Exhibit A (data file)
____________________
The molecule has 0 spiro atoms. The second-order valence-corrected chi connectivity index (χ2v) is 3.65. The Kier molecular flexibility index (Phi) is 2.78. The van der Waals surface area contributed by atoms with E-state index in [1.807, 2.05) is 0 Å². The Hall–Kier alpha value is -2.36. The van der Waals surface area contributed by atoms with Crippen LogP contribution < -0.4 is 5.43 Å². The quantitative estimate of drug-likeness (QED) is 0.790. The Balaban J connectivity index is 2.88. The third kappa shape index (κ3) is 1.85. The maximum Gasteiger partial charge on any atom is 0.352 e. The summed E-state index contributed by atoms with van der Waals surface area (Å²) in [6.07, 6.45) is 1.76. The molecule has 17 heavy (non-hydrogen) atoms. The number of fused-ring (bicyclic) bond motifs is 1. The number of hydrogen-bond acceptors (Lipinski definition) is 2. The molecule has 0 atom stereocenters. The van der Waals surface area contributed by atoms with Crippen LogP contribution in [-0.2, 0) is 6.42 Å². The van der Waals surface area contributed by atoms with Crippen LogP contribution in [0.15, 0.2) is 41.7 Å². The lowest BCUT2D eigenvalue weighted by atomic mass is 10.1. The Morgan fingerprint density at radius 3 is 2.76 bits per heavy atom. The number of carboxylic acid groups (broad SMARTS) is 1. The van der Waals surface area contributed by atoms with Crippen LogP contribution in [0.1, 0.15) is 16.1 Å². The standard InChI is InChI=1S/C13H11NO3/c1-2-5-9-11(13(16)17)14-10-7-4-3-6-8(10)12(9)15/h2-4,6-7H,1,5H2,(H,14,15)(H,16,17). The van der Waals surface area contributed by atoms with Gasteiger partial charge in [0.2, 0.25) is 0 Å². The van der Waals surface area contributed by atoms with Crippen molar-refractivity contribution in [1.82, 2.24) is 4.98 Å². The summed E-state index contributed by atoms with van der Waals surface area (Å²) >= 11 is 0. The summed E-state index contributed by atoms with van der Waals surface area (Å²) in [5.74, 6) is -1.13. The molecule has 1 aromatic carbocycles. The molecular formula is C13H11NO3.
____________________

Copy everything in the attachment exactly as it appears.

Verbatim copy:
The molecule has 0 spiro atoms. The second-order valence-corrected chi connectivity index (χ2v) is 3.65. The Kier molecular flexibility index (Phi) is 2.78. The van der Waals surface area contributed by atoms with E-state index in [1.807, 2.05) is 0 Å². The Hall–Kier alpha value is -2.36. The van der Waals surface area contributed by atoms with Crippen LogP contribution < -0.4 is 5.43 Å². The quantitative estimate of drug-likeness (QED) is 0.790. The Balaban J connectivity index is 2.88. The third kappa shape index (κ3) is 1.85. The maximum Gasteiger partial charge on any atom is 0.352 e. The summed E-state index contributed by atoms with van der Waals surface area (Å²) in [6.07, 6.45) is 1.76. The molecule has 17 heavy (non-hydrogen) atoms. The number of fused-ring (bicyclic) bond motifs is 1. The number of hydrogen-bond acceptors (Lipinski definition) is 2. The molecule has 0 atom stereocenters. The van der Waals surface area contributed by atoms with Crippen LogP contribution in [-0.2, 0) is 6.42 Å². The van der Waals surface area contributed by atoms with Crippen LogP contribution in [0.15, 0.2) is 41.7 Å². The lowest BCUT2D eigenvalue weighted by atomic mass is 10.1. The Morgan fingerprint density at radius 3 is 2.76 bits per heavy atom. The number of carboxylic acid groups (broad SMARTS) is 1. The van der Waals surface area contributed by atoms with Crippen LogP contribution in [0.1, 0.15) is 16.1 Å². The standard InChI is InChI=1S/C13H11NO3/c1-2-5-9-11(13(16)17)14-10-7-4-3-6-8(10)12(9)15/h2-4,6-7H,1,5H2,(H,14,15)(H,16,17). The van der Waals surface area contributed by atoms with Gasteiger partial charge in [0.2, 0.25) is 0 Å². The van der Waals surface area contributed by atoms with Crippen molar-refractivity contribution in [1.82, 2.24) is 4.98 Å². The summed E-state index contributed by atoms with van der Waals surface area (Å²) >= 11 is 0. The summed E-state index contributed by atoms with van der Waals surface area (Å²) in [5.74, 6) is -1.13. The molecule has 1 aromatic carbocycles. The molecular formula is C13H11NO3.